State v. Brown

Annotate this Case

52 Wn.2d 92 (1958)

323 P.2d 239

THE STATE OF WASHINGTON, Appellant, v. HOWARD H. BROWN, Respondent.[1]

No. 34314.

The Supreme Court of Washington, Department One.

March 27, 1958.

Paul Klasen, for appellant.

John Moberg, for respondent.

Charles O. Carroll, Eugene F. Hooper, Lynwood Fix, and Don W. Taylor, amici curiae.


The defendant, Howard H. Brown, married the complaining witness in February, 1945. A daughter, Deborah Jean, was born of the marriage in October, 1951. The parents were divorced in King county in February, 1955. The complaining witness was awarded custody of the child and granted an award for child support. In April, 1955, the complaining witness married Mr. Schwendeman and moved *93 to Grant county, where the child has been entirely supported by the new community, with the exception of thirty-five dollars paid in installments by the defendant during the period of October, November, and December, 1956.

In September, 1956, the defendant was cited into the nonsupport division of the King county prosecuting attorney's office to discuss the matter of the support of the child. On October 19, 1956, the complaining witness swore out a complaint, in the justice court of Grant county, charging the defendant with the crime of nonsupport under the provisions of RCW 26.20.030, Laws of 1955, chapter 249, ยง 1, p. 1025.

The defendant was arrested and admitted to bail. A hearing was held on January 4, 1957, in the justice court sitting as a committing magistrate. At that time, the defendant said he would be able to make monthly payments of sixty dollars for the child's support. The committing magistrate agreed that if the defendant commenced making monthly support payments in that amount the cause would be dismissed; otherwise, the defendant would be bound over to the superior court for trial.

No support money having been paid as promised, the matter was again set for hearing on March 7, 1957, before the committing magistrate, at which time the defendant was bound over to the superior court for trial. The cause was brought on for jury trial in the superior court on May 20, 1957, upon an amended information couched in the language of the statute.

In addition to the foregoing facts, the evidence showed that the complaining witness had no separate income; that the cost of supporting the child was ninety-eight dollars a month; and that the child was adequately supported solely from the income of the stepfather.

The trial court granted an order of dismissal at the close of the state's case, upon the ground that a prima facie case had not been made. This was predicated upon the state's failure to show that the child was in need because of a lack of food, clothing, shelter, or medical attendance. The state appeals.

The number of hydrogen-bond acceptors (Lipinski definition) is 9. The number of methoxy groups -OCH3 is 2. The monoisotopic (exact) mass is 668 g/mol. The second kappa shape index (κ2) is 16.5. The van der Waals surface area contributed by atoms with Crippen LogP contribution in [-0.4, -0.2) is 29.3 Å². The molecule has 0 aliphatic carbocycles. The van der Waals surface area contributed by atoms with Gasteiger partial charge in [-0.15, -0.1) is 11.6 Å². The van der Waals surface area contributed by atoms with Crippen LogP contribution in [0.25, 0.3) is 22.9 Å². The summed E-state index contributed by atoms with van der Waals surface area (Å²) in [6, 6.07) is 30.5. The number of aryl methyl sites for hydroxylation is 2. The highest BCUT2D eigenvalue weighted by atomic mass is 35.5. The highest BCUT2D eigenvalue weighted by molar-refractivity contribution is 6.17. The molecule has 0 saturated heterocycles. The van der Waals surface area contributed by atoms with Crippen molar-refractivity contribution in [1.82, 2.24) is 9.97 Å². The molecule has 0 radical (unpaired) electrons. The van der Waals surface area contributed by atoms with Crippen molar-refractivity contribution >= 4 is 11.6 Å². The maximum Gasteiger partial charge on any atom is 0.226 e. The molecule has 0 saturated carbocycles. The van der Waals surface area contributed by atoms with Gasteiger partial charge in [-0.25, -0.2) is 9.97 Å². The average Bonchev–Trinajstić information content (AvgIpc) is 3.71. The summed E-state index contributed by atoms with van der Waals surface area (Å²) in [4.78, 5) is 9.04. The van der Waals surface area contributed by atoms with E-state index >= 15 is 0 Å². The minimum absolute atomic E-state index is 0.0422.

*94 The issue presented in this appeal is very narrow and relates only to the elements that constitute a prima facie case. It specifically does not involve instructions to the jury relating to the meaning of the words wilfully and lawful excuse as used in the statute.

The pertinent language of RCW 26.20.030, supra, which defines the crime charged, reads:

"(1) Every person who: ...

"(b) Wilfully omits, without lawful excuse, to furnish necessary food, clothing, shelter, or medical attendance for his or her child or children or ward or wards; ..." (Italics ours.)

The trial court held that the child must lack food, clothing, shelter, or medical attendance in order for them to be necessary under the purview of the statute. This is in accord with one of two lines of authorities interpreting similar statutes in other states. See, 131 A.L.R. 482.

[1] We think the better reasoned line of authorities, however, is the one holding that the word necessary, as used in such statutes, relates to the minimum standard of the quality and quantity of food, clothing, shelter, and medical attendance that a parent is required by law to furnish a child.

Rules of syntax will not permit construing the word necessary, as used in the statute, as if it meant necessitous, and then relating it to the words child or children instead of the words "food, shelter, clothing, or medical attendance." The language of the statute is unambiguous and will not bear the construction put upon it.

[2] Because of the stepfather's support, the child was not actually in need. The stepfather had no legal obligation to support the child, and the evidence did not show that he undertook or consented to relieve the defendant of his statutory duty to support the child so as to defeat the state's prima facie showing of a violation of the statute.

The judgment is reversed, and the cause is remanded for a new trial.

HILL, C.J., FINLEY, OTT, and FOSTER, JJ., concur.


[1] Reported in 323 P. (2d) 239.